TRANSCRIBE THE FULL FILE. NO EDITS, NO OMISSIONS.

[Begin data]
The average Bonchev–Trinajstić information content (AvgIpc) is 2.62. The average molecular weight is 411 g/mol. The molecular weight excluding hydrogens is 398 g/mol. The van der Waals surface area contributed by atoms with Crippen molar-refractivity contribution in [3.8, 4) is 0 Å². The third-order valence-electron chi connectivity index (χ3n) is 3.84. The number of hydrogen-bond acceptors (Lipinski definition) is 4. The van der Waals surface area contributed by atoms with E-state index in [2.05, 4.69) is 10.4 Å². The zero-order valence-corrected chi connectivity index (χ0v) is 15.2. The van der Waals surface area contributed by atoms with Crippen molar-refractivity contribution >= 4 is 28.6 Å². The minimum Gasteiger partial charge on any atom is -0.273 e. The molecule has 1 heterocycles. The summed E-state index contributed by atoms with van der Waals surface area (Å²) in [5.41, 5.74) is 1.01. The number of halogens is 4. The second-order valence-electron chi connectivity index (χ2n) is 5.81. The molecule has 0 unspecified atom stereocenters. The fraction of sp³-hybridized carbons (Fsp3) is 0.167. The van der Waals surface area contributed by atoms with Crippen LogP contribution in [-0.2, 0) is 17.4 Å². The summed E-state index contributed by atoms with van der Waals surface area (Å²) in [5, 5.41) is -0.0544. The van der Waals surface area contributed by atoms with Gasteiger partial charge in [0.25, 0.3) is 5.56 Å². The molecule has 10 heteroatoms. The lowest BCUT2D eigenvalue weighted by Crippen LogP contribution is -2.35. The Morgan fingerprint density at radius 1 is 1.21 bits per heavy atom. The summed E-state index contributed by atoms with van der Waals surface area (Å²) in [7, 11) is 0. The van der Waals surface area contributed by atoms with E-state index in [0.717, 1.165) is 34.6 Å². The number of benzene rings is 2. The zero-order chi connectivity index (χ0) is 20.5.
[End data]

The average Bonchev–Trinajstić information content (AvgIpc) is 2.62. The average molecular weight is 411 g/mol. The molecular weight excluding hydrogens is 398 g/mol. The van der Waals surface area contributed by atoms with Crippen molar-refractivity contribution in [3.8, 4) is 0 Å². The third-order valence-electron chi connectivity index (χ3n) is 3.84. The number of hydrogen-bond acceptors (Lipinski definition) is 4. The van der Waals surface area contributed by atoms with E-state index in [2.05, 4.69) is 10.4 Å². The zero-order valence-corrected chi connectivity index (χ0v) is 15.2. The van der Waals surface area contributed by atoms with Crippen molar-refractivity contribution >= 4 is 28.6 Å². The minimum Gasteiger partial charge on any atom is -0.273 e. The molecule has 1 heterocycles. The summed E-state index contributed by atoms with van der Waals surface area (Å²) in [5.41, 5.74) is 1.01. The number of halogens is 4. The second-order valence-electron chi connectivity index (χ2n) is 5.81. The molecule has 0 unspecified atom stereocenters. The fraction of sp³-hybridized carbons (Fsp3) is 0.167. The van der Waals surface area contributed by atoms with Crippen LogP contribution in [-0.2, 0) is 17.4 Å². The summed E-state index contributed by atoms with van der Waals surface area (Å²) in [5, 5.41) is -0.0544. The van der Waals surface area contributed by atoms with Gasteiger partial charge in [0.25, 0.3) is 5.56 Å². The molecule has 10 heteroatoms. The lowest BCUT2D eigenvalue weighted by Crippen LogP contribution is -2.35. The Morgan fingerprint density at radius 1 is 1.21 bits per heavy atom. The summed E-state index contributed by atoms with van der Waals surface area (Å²) in [7, 11) is 0. The van der Waals surface area contributed by atoms with E-state index in [0.717, 1.165) is 34.6 Å². The number of benzene rings is 2. The zero-order chi connectivity index (χ0) is 20.5.